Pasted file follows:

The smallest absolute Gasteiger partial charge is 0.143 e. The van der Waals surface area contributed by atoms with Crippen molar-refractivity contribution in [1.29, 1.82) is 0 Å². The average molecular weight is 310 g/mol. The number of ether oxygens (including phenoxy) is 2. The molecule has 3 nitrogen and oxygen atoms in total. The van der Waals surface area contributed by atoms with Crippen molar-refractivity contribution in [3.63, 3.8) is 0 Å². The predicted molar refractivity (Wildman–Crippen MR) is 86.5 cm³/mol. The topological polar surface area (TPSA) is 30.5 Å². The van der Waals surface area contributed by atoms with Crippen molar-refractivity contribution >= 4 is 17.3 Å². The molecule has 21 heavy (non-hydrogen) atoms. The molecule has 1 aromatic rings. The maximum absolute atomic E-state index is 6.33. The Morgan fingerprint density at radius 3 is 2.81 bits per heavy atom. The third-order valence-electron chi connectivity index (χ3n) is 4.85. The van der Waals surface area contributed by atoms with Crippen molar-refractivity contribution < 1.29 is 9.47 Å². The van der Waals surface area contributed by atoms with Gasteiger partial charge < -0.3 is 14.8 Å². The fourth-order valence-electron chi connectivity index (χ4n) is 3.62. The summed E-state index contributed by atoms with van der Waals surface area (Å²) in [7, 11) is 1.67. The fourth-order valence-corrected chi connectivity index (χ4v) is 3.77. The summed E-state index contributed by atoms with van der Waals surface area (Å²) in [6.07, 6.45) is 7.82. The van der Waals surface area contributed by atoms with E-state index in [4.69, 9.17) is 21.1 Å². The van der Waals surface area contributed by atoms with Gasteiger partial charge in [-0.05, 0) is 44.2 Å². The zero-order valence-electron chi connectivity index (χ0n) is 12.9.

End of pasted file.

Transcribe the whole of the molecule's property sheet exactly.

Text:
The smallest absolute Gasteiger partial charge is 0.143 e. The van der Waals surface area contributed by atoms with Crippen molar-refractivity contribution in [1.29, 1.82) is 0 Å². The average molecular weight is 310 g/mol. The number of ether oxygens (including phenoxy) is 2. The molecule has 3 nitrogen and oxygen atoms in total. The van der Waals surface area contributed by atoms with Crippen molar-refractivity contribution in [3.63, 3.8) is 0 Å². The predicted molar refractivity (Wildman–Crippen MR) is 86.5 cm³/mol. The topological polar surface area (TPSA) is 30.5 Å². The van der Waals surface area contributed by atoms with Crippen molar-refractivity contribution >= 4 is 17.3 Å². The molecule has 21 heavy (non-hydrogen) atoms. The molecule has 1 aromatic rings. The maximum absolute atomic E-state index is 6.33. The Morgan fingerprint density at radius 3 is 2.81 bits per heavy atom. The third-order valence-electron chi connectivity index (χ3n) is 4.85. The van der Waals surface area contributed by atoms with Crippen molar-refractivity contribution < 1.29 is 9.47 Å². The van der Waals surface area contributed by atoms with Gasteiger partial charge < -0.3 is 14.8 Å². The fourth-order valence-electron chi connectivity index (χ4n) is 3.62. The summed E-state index contributed by atoms with van der Waals surface area (Å²) in [7, 11) is 1.67. The fourth-order valence-corrected chi connectivity index (χ4v) is 3.77. The summed E-state index contributed by atoms with van der Waals surface area (Å²) in [6.07, 6.45) is 7.82. The van der Waals surface area contributed by atoms with E-state index in [4.69, 9.17) is 21.1 Å². The van der Waals surface area contributed by atoms with Gasteiger partial charge in [-0.05, 0) is 44.2 Å². The zero-order valence-electron chi connectivity index (χ0n) is 12.9.